STEVE ROWE- What do you think about the difference between Tournament Karate in those days and now?

TICKY DONOVAN- People often say that in the old days it was a lot stronger and harder, but in fact it was because we just didn’t have the control! We used to do our “normal” karate training of basics and Kata and then go to a tournament over the week end and just beat each other up, no protection, nothing! Although it was hard and strong then, the competitors now are complete athletes, it’s a different world. If you look at the eastern bloc countries now it’s like some of them 4 arms! With the new rules, 3 points for a kick to the head, 2 points for a kick to the body, competitors have to be a complete athlete. I like the new rules they makes tournament much more exciting. We used to look for a good draw but now there’s no such thing, no easy countries, places like Bosnia and the Czech Republic are so strong!

STEVE ROWE- My student is the Czech National Coach and he texted me straight after they beat the English team in Poland, he was over the moon! It shows that they still consider England as the team to beat!

TICKY DONOVAN- That’s right! Our juniors then went on to win well in the individuals, if you consider that the 5 in that team 1 took Gold, 1 took Silver, 1 took bronze and the other 2 got through to the last 8! So all 5 did well individually. A lot of these emerging countries in the Karate world are really sharp! We lost to Spain and then in the repercharge Czech beat them easier than Spain did! So with the new rules and the ever changing environment they have to train a lot harder than we ever used to.

STEVE ROWE- For the readers, the tournament situation can be confusing, it seems that everyone’s a “World” “European” or “British” titleholder, can you explain what the situation is?

TICKY DONOVAN- The official titles can only be won through the World Karate Federation. We’ve just had the World Championships in Spain – it’s a BIG Competition! Every country goes to it and the standard is just phenomenal! We’re in the last few sports now for Olympic recognition, we should have been in years ago and it’s only petty politics that have spoiled it. Karate is the tenth biggest sport in the world now.

STEVE ROWE- So for any reader aspiring to be a proper World or Olympic Champion – what’s his or her route forward? TICKY DONOVAN- There is only one route. They have to belong to the English Karate Governing Body, and if their club instructor or they feel that they have the potential, they should attend the English Karate Governing Body Squad training sessions. It’s for both Junior and Senior competitors and I stress that these sessions are open to ANYONE that holds and EKGB licence. Instructors and ex Internationals come along just for the training, we had a session just a couple of weeks ago and Tyrone White and Diane Riley (both former world title holders) were there just for the training! After the training we hold the selections. If they want to join the selections they have to submit a form. Many people come for the training and then watch the selections for a while until they feel that they’re ready to try out for them. It gives them the opportunity to train, spar and practice pair work with current internationals without any pressure and really relax with it until they feel that they are ready to go for selection themselves. Don’t forget we’ve also got Dave Hazard there for the Kata, so we have the ability and the structure there for anyone with potential to come and train and get the recognition and selection to represent their country in both fighting and Kata.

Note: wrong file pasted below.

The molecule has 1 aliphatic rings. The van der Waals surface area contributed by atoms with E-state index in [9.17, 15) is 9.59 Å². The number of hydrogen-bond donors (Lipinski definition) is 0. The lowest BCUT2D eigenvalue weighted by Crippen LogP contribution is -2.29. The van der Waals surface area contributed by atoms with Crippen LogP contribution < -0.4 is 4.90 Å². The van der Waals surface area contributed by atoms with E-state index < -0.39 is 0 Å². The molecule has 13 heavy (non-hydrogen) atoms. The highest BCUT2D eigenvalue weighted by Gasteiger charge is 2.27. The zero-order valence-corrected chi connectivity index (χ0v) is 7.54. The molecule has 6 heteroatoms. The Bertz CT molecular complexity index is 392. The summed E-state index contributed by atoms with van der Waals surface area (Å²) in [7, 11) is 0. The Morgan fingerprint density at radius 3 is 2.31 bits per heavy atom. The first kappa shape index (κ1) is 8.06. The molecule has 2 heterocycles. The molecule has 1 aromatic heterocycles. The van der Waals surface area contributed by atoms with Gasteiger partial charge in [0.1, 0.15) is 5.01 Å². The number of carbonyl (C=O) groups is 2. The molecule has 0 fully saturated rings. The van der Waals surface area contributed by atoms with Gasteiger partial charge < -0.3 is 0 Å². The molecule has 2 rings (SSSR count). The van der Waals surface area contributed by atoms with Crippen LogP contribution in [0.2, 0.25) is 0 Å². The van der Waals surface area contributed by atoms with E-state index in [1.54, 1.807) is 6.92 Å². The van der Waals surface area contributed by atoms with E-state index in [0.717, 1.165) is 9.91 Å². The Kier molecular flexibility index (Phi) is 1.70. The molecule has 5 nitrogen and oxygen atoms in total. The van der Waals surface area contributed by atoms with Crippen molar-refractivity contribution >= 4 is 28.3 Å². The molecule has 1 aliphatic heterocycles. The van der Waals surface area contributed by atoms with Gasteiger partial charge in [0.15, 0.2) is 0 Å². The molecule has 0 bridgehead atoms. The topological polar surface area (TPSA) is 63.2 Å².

STEVE ROWE- How do you feel this system is working?

TICKY DONOVAN- When I was the Squad Coach in ’96 we had the best squad in the world. We won 5 gold medals in the World Championships and topped the medal table. We won the Womens’ team event and only lost the Mens’ team event on encho sen. The Squad worked well, anyone coming into the squad could see me giving instruction to Wayne Otto, Ian Cole, Tricia Duggin, the Toney twins and the other current medal winners from the coaches chair and getting an instant response, so they just followed suit. We all had confidence in each other. Losing the job for three years meant that when I came back, it was different people and that the repartee wasn’t there. I was on the side giving instructions and the response just wasn’t happening. They lacked the confidence. It’s taken me three years to build that back and now when I call from the line they respond. The fighter is narrow visioned being so close to the opponent and I can see the broader picture from the line, but the fighter needs to be able to trust me and my instructions to instantly respond. It’s taken three years to build this back and now we’re getting the results. We lost the World Championships in Spain 3 – 2, to the home team. The referee had his licence taken away because of his decision making and most people felt that we should have won. It’s a shame we didn’t win it but we’ve got 2 years to get it right for next time. Our Women’s team is strong with all medal winning individuals and I feel really confident for them.